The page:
A jazz connoisseur who made Atlantic Records a hub for the genre’s greatest talents.
If they are a famous jazz musician, Nesuhi Ertegun worked with them. He produced John Coltrane, Charles Mingus, the Modern Jazz Quartet and more.
Nesuhi Ertegun spent most of his lifetime working at Atlantic Records and associated labels.
He joined Atlantic in 1956, nine years after its founding by his brother Ahmet and Herb Abramson. Nesuhi initially developed Atlantic’s album department and built up the label’s extensive catalog of jazz albums. The list of jazz artists he produced at Atlantic over the years reads like a who’s who: John Coltrane, Charles Mingus, Ornette Coleman, the Modern Jazz Quartet and more. Nesuhi became involved with the label’s rhythm & blues and rock and roll roster as well, producing several hit records for Ray Charles, the Drifters, Bobby Darin and Roberta Flack.
Nesuhi Ertegun was born on November 26, 1917 in Istanbul, Turkey. Nesuhi’s father was a Turkish diplomat, and Nesuhi left his native country at an early age and began, as he put it, “moving around the world.” The family moved to Switzerland, Paris and London before Nesuhi’s father became the Turkish ambassador to the United States, and the family moved to Washington D.C. Nesuhi began listening to music early on, and in England he began listening to the big bands who broadcast over the BBC. In France he became aware of Django Reinhardt, and in the U.S. he began listening to Stephane Grappelli, Coleman Hawkins and Benny Carter. Then he familiarized himself with modern jazz. All the while, he built up an impressive record collection that included the works of Jelly Roll Morton, Bessie Smith, Louis Armstrong, Duke Ellington and Fats Waller.
In Washington Nesuhi and his younger brother Ahmet would frequent the Howard Theater and scour the community for records by their favorite musicians. In the Forties, Nesuhi began promoting concerts at the National Press Club in Washington, and he would frequently venture to New York to see such jazz greats as Billie Holiday and Lester Young.
Nesuhi moved to Los Angeles to run the Jazzman Record Shop in 1944. He also put together the band for Orson Welles’ Mercury Theater Presents radio show. Then he persuaded New Orleans jazzman Kid Ory to come out of retirement and assemble a new band. Nesuhi then formed his own label, Crescent Records (later Jazzman), to record Ory. The label also released records by Jelly Roll Morton and Jimmy Noone. Nesuhi also served as editor of Record Changer magazine, and he taught the first accredited course in jazz offered in the U.S. at UCLA.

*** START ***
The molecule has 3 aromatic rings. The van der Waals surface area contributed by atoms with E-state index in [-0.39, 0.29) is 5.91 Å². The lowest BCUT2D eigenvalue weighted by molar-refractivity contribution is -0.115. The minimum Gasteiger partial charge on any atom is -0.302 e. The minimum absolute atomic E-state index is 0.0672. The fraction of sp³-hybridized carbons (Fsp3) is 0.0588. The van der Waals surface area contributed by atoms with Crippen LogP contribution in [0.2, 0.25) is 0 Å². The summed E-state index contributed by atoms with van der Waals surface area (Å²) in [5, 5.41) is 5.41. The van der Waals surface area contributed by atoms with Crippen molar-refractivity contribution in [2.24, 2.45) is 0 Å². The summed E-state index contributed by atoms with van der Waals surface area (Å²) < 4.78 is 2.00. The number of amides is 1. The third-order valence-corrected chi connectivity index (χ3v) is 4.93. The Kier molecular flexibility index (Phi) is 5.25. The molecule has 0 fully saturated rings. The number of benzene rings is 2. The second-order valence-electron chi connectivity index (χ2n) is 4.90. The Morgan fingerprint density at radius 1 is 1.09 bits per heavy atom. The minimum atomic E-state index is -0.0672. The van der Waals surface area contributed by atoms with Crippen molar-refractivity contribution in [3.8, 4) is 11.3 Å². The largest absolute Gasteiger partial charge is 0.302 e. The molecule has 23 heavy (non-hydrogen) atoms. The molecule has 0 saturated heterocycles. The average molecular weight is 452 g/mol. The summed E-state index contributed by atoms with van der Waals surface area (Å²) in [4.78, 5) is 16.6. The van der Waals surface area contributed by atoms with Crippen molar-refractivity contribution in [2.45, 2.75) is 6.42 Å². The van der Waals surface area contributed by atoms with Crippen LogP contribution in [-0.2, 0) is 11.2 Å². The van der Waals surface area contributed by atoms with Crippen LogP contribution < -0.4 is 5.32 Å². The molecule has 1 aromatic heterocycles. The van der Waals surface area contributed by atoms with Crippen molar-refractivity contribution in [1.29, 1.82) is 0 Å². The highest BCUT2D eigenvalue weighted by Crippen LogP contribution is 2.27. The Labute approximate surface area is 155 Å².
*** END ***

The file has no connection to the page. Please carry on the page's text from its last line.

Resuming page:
In the mid-Fifties Ahmet Ertegun and Jerry Wexler decided they needed someone to develop an album department for the label. Nesuhi had recently spent three years at Contemporary Records, supervising their album releases. He then moved to New York to work for his brother’s label. “Jazz is an important musical form,” Nesuhi said. “Whether there is a big public demand for it or not, I will always sign new artists and continue to work with established ones.”
In addition to his production work, Nesuhi later went on to spearhead Atlantic’s international operations, expanding the business and opening up new markets overseas. After the merger of the Warner Bros., Elektra and Atlantic labels in 1971, Nesuhi headed WEA International. He later oversaw the special-projects division of Warner Communications and launched East/West, an Atlantic-distributed label, in 1988. At East/West, he returned to the studio as producer of such artists as the Modern Jazz Quartet and Milt Jackson.
Nesuhi Ertegun died on July 15, 1989, following complications from cancer surgery. He was inducted into the Rock & Roll Hall of Fame in 1991.
Inductee: Nesuhi Ertegun (born November 26, 1917, died July 15, 1989)